One of the most difficult skills to master as a teacher is classroom management. Unfortunately, if you can not master this skill you are not going to survive as a teacher, especially as a middle school teacher.
However, when the school year starts, many first-year middle school teachers are pleasantly surprised. All through their teacher training they were told how difficult classroom management at the middle school level can be and how important it is to have effective classroom management skills in order to be a successful teacher.
Yet, during the first days of school there doesn't seem to be much of a problem…students seem fairly attentive, no one is really talking or passing notes, there certainly hasn't been anyone talking back or any fights during the first few days…but then things start to change.
You see, those first few days are the honeymoon period…students are nervous and many are a little scared so they sit back and wait. However, by the end of the first week of school, or certainly by the second week of school, middle school students start to feel more comfortable, they start to test the teacher's limits and classroom management becomes more and more difficult.
It is at this point that many teachers start to panic and immediately resort to various reward/punishment systems, or as Alfie Kohn refers to them…"carrot and stick" systems.
Unfortunately, these elaborate systems are a mistake. They provide only temporary solutions to an ongoing problem. Students who respond to the rewards begin to do their work and behave ONLY if a reward is involved, while at the same time many students who thrive on negative attention actually begin to seek out the punishment.
The better plan is the “proactive approach" to classroom management. The proactive approach is based on the premise that the best classroom management plan is a strong instructional plan…that the key to middle school classroom management is to keep all of your students actively involved in all of your lessons.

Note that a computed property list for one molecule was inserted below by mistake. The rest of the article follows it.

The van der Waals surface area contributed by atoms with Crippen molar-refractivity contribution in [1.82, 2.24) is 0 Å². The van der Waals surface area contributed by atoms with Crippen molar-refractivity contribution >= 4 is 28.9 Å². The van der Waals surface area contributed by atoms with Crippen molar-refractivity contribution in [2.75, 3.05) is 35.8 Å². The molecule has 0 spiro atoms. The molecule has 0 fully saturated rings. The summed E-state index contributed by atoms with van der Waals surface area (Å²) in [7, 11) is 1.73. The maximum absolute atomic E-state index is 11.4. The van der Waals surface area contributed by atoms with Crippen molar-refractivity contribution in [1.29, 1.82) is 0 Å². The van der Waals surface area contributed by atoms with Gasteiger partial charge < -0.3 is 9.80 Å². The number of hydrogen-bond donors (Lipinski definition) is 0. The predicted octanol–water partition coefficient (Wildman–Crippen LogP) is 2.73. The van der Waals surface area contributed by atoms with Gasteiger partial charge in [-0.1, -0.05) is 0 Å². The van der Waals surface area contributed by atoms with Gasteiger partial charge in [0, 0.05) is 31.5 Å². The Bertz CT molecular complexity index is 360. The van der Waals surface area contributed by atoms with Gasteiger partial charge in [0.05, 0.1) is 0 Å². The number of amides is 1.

Unfortunately, there are times when teachers are still forced to REact. There are times when the teacher has used every proactive trick in the book and still a student does something that requires the teacher to react.
HOWEVER, just because a teacher must react to a situation does mean the teacher must punish the student. The teacher must still save punishment as a last resort only!
So, what's a teacher to do?
Well here's an idea. . . create a “behavior action plan". Better yet, have the student create the “behavior action plan".
The key to changing inappropriate student behavior is to have the *student* take responsibility for his actions. First, the student must identify the inappropriate behavior, and then determine why it is inappropriate, and finally, how he plans to stop the inappropriate behavior.
All the teacher needs to do is have the student complete a “behavior action plan". The plan calls for the student to complete the following three statements:
1. I am writing this plan because I. . .
2. This behavior was not appropriate because. . .
3. To prevent this from happening again, I plan to. . .
Then, at the bottom of the handout make sure to have the student sign his or her name. By signing their name the student is making a promise to follow through with their plan.
In the end, this classroom management approach is significantly better than simply punishing the student for the misbehavior. This classroom management approach has long-term results.
It has never been easier to learn the proactive approach to classroom management! Adam Waxler, a full-time social studies teacher and adjunct education professor, has developed a FREE 5-part classroom management e-course. For more information about this FREE course visit: http://www.Classroom-Management-Tips.com